Fact Sheet # 01

Is Becker Muscular Dystrophy also known by other names?

No, the condition is only referred to as Becker Muscular Dystrophy, abbreviated as BMD.

 What is Becker Muscular Dystrophy?

The muscular dystrophies are a group of genetic disorders that involve muscle weakness. The Becker type was first recognised in 1956 and is now known to be a milder variant of well-known Duchenne type of muscular dystrophy. (Please note that a separate MDF Fact Sheet is available on Duchenne MD). Some individuals with this condition have, however, until recently been diagnosed as having the 'limb-girdle' type of muscular dystrophy. Becker muscular dystrophy is slowly progressive and generally affects males only.

 What causes Becker Muscular Dystrophy?

A fault in a particular gene, carried on the X chromosome, leads to the formation of a faulty protein in muscle fibres. This protein, called dystrophin, is absent or severely abnormal in Duchenne muscular dystrophy (DMD). In Becker muscular dystrophy a milder fault makes the dystrophin molecule smaller (occasionally larger) or less abundant than normal. The function of dystrophin in the muscle fibre is not yet understood, but when it is abnormal the muscle fibres gradually break down and the muscles slowly become weaker. These dystrophin abnormalities in muscle provide a good test for the diagnosis of Becker muscular dystrophy.

 What are the symptoms?

There is a mild onset during childhood. Cramps on exercise are often the only problem at first but a few affected individuals are late in learning to walk and from early childhood are unable to run very fast. Later, in the teens or twenties, muscle weakness becomes evident causing difficulty in rapid walking, running and climbing stairs.  Later still it may be difficult to lift heavy objects above waist level. Individuals with typical Becker dystrophy may become unable to walk in their 40s or 50s or even later but there are less frequent and more rapidly progressive variants of Becker dystrophy in which this may happen in the 20s or 30s.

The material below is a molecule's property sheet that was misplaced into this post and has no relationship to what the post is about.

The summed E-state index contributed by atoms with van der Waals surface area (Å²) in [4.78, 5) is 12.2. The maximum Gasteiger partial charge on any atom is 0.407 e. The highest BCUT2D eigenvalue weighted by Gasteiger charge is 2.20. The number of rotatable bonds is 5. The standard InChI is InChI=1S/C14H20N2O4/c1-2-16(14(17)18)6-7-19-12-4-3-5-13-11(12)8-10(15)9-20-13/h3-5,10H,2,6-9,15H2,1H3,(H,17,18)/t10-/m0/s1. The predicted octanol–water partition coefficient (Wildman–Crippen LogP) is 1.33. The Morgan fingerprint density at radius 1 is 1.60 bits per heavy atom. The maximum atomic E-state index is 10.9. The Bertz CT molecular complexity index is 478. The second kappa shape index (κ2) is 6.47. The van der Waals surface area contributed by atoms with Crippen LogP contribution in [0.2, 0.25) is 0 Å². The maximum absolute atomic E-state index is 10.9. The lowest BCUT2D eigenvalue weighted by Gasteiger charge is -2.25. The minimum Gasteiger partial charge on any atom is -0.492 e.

Which muscles are affected?

Over a period of years some muscles become weak and wasted, especially certain muscles of the shoulders, upper arms and thighs, while others that are less weak are often enlarged - this is usually particularly noticeable in the calf muscles. The muscles of facial expression, speech and swallowing and the involuntary muscles (for example those of the bowel and bladder) are not affected in Becker muscular dystrophy.

How is Becker Muscular Dystrophy inherited?

The disorder is inherited as an X‑linked recessive trait. This means that it affects predominantly only males but may be transmitted by unaffected female carriers of the gene to their sons. The sons of carriers each have a 50:50 chance of being affected. The daughters of carriers each have a 50.50 chance of being carriers. The mothers and sisters of affected males may be carriers and may need to be tested.  The sons of affected males do not carry the gene and will not be affected or transmit the gene. All the daughters of affected males will be carriers of the gene and may transmit the disorder to the following generation. As this is a genetic condition, genetic counselling is strongly recommended. Genetic counselling provides information on the inheritance pattern, risks to other family members, prognosis, psycho-social support, as well as information about diagnostic testing, carrier testing, preclinical and prenatal testing (where available).

How is Becker Muscular Dystrophy diagnosed?